Business

Japan's labor crunch provides opportunities for more women to take the wheel

Kyodo

From moving companies to taxi and train operators, Japanese firms have been recruiting more female drivers amid a serious labor shortage that is hitting the service sector particularly hard.

But taking steps to support female drivers has become a critical challenge for companies, as many working mothers point to difficulties in balancing job and family.

Major mover Sakai Moving Service Co. is one of a host of companies attempting to get more women behind the wheel, aiming to increase the number of its female drivers to 200 from the current level of around 30 by the end of next March.

Asuka Maemura, 25, who has worked as a moving assistant at the Osaka-based firm since 2016, began working as a driver from June after passing an in-house exam that also promoted her to the position of group leader.

“I couldn’t carry heavy packages when I began working and would cry in frustration,” said Maemura, who is now able to haul three cardboard boxes at once.

“I’m glad that my male colleagues don’t treat me any differently just because I’m a woman,” she said.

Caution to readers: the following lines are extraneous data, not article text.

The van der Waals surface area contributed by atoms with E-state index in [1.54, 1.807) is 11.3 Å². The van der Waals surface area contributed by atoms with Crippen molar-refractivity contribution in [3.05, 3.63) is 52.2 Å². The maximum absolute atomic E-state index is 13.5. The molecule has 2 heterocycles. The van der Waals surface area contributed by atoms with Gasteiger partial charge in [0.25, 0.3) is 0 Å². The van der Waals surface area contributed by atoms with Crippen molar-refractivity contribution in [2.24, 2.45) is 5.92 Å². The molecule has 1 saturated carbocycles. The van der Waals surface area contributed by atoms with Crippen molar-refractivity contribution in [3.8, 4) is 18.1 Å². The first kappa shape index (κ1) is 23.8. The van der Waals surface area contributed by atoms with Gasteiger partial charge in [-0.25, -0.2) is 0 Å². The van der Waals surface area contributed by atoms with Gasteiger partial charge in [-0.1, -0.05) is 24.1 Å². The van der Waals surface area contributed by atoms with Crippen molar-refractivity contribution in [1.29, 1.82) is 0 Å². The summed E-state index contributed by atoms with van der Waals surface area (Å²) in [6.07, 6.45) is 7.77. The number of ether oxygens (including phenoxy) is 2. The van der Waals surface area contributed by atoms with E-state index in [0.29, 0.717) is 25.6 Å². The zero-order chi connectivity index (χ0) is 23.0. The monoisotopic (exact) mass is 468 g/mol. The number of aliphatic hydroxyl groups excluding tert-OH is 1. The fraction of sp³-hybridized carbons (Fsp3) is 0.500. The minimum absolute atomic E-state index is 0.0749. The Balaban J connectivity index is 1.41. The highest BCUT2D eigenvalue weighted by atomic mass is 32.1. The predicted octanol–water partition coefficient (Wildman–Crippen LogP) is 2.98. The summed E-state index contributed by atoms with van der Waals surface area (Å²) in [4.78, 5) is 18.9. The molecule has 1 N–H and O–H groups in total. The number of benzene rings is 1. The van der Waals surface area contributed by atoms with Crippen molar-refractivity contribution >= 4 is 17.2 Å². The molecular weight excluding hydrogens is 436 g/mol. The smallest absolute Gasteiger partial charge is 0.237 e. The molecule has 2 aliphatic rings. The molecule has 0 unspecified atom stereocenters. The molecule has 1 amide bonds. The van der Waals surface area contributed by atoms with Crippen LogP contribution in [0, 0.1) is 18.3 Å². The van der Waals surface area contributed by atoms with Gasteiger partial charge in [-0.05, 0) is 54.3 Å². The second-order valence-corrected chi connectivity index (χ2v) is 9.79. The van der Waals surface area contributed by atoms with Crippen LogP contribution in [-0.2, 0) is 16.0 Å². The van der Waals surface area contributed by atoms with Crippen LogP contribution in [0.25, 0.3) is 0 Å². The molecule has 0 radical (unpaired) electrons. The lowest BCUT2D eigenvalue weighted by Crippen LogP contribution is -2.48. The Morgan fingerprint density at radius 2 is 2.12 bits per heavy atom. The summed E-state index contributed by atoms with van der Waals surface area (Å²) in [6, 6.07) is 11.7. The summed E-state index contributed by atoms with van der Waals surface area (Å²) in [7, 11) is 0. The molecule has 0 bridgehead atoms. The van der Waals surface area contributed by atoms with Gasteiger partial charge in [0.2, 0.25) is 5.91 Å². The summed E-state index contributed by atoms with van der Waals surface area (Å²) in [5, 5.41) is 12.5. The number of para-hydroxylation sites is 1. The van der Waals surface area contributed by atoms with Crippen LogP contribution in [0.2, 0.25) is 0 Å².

In Kyoto, taxi service Rakuto-taxi Inc. founded a women-only offshoot, Mitochan Taxi, in 2013. The group now employs nine female drivers.

“There was originally a backlash from many male drivers who were skeptical about whether women were up to the job,” director Yuka Sugisaki said.

“But once we began the service, the female drivers’ attention to detail, such as carrying passengers’ luggage to the front door (of their house), was well-received,” the 45-year-old director said. “The male drivers were inspired, and the atmosphere in the workplace has improved.”

Major railway operator West Japan Railway Co. (JR West) has introduced measures to support working parents, allowing them to work fewer days and opening a 24-hour nursery facility in April.

JR West train driver Seiko Kawabata, a 37-year-old mother of three, reduces her working month by up to eight days maximum to balance work and family.

“While I’m driving a train, I cannot pick up my children if they suddenly develop a fever,” Kawabata said. “I wouldn’t have been able to continue working if the children’s grandparents hadn’t lived close by and supported child-rearing.”

Her comments suggested more needs to be done to promote women in the workplace. Initiatives such as JR West’s nursery may be part of the solution.

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